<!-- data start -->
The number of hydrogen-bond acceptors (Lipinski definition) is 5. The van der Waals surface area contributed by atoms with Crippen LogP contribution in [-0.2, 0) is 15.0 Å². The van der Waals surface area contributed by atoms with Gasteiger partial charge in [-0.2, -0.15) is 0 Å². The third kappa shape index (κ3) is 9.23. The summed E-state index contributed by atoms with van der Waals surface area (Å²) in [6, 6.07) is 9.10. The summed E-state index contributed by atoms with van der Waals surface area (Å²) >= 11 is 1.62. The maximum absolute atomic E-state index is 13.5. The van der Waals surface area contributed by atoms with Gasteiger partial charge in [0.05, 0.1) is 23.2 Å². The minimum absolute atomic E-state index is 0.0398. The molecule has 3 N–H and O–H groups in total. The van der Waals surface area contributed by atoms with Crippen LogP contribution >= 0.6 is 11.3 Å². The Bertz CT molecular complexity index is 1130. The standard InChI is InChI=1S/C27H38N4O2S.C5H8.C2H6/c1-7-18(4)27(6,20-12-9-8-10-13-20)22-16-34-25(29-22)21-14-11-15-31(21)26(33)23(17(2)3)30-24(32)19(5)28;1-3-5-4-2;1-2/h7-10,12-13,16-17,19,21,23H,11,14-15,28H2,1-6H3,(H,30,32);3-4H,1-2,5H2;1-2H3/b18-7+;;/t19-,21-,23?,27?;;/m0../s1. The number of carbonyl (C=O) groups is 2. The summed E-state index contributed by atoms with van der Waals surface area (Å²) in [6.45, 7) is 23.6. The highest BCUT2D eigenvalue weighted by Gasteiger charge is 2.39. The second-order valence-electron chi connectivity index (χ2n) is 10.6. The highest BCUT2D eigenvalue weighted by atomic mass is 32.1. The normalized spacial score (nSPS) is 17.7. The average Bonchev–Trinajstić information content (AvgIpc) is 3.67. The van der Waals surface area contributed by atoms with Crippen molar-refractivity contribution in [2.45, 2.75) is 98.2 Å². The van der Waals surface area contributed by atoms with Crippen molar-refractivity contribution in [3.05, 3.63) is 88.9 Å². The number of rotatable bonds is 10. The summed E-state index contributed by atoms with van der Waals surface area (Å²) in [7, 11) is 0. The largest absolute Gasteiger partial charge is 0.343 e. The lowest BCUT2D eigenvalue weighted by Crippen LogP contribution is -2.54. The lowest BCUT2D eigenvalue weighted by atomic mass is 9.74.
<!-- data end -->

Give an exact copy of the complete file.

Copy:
The number of hydrogen-bond acceptors (Lipinski definition) is 5. The van der Waals surface area contributed by atoms with Crippen LogP contribution in [-0.2, 0) is 15.0 Å². The van der Waals surface area contributed by atoms with Gasteiger partial charge in [-0.2, -0.15) is 0 Å². The third kappa shape index (κ3) is 9.23. The summed E-state index contributed by atoms with van der Waals surface area (Å²) in [6, 6.07) is 9.10. The summed E-state index contributed by atoms with van der Waals surface area (Å²) >= 11 is 1.62. The maximum absolute atomic E-state index is 13.5. The van der Waals surface area contributed by atoms with Gasteiger partial charge in [0.05, 0.1) is 23.2 Å². The minimum absolute atomic E-state index is 0.0398. The molecule has 3 N–H and O–H groups in total. The van der Waals surface area contributed by atoms with Crippen LogP contribution >= 0.6 is 11.3 Å². The Bertz CT molecular complexity index is 1130. The standard InChI is InChI=1S/C27H38N4O2S.C5H8.C2H6/c1-7-18(4)27(6,20-12-9-8-10-13-20)22-16-34-25(29-22)21-14-11-15-31(21)26(33)23(17(2)3)30-24(32)19(5)28;1-3-5-4-2;1-2/h7-10,12-13,16-17,19,21,23H,11,14-15,28H2,1-6H3,(H,30,32);3-4H,1-2,5H2;1-2H3/b18-7+;;/t19-,21-,23?,27?;;/m0../s1. The number of carbonyl (C=O) groups is 2. The summed E-state index contributed by atoms with van der Waals surface area (Å²) in [6.45, 7) is 23.6. The highest BCUT2D eigenvalue weighted by Gasteiger charge is 2.39. The second-order valence-electron chi connectivity index (χ2n) is 10.6. The highest BCUT2D eigenvalue weighted by atomic mass is 32.1. The normalized spacial score (nSPS) is 17.7. The average Bonchev–Trinajstić information content (AvgIpc) is 3.67. The van der Waals surface area contributed by atoms with Crippen molar-refractivity contribution in [2.45, 2.75) is 98.2 Å². The van der Waals surface area contributed by atoms with Crippen molar-refractivity contribution in [3.05, 3.63) is 88.9 Å². The number of rotatable bonds is 10. The summed E-state index contributed by atoms with van der Waals surface area (Å²) in [7, 11) is 0. The largest absolute Gasteiger partial charge is 0.343 e. The lowest BCUT2D eigenvalue weighted by Crippen LogP contribution is -2.54. The lowest BCUT2D eigenvalue weighted by atomic mass is 9.74.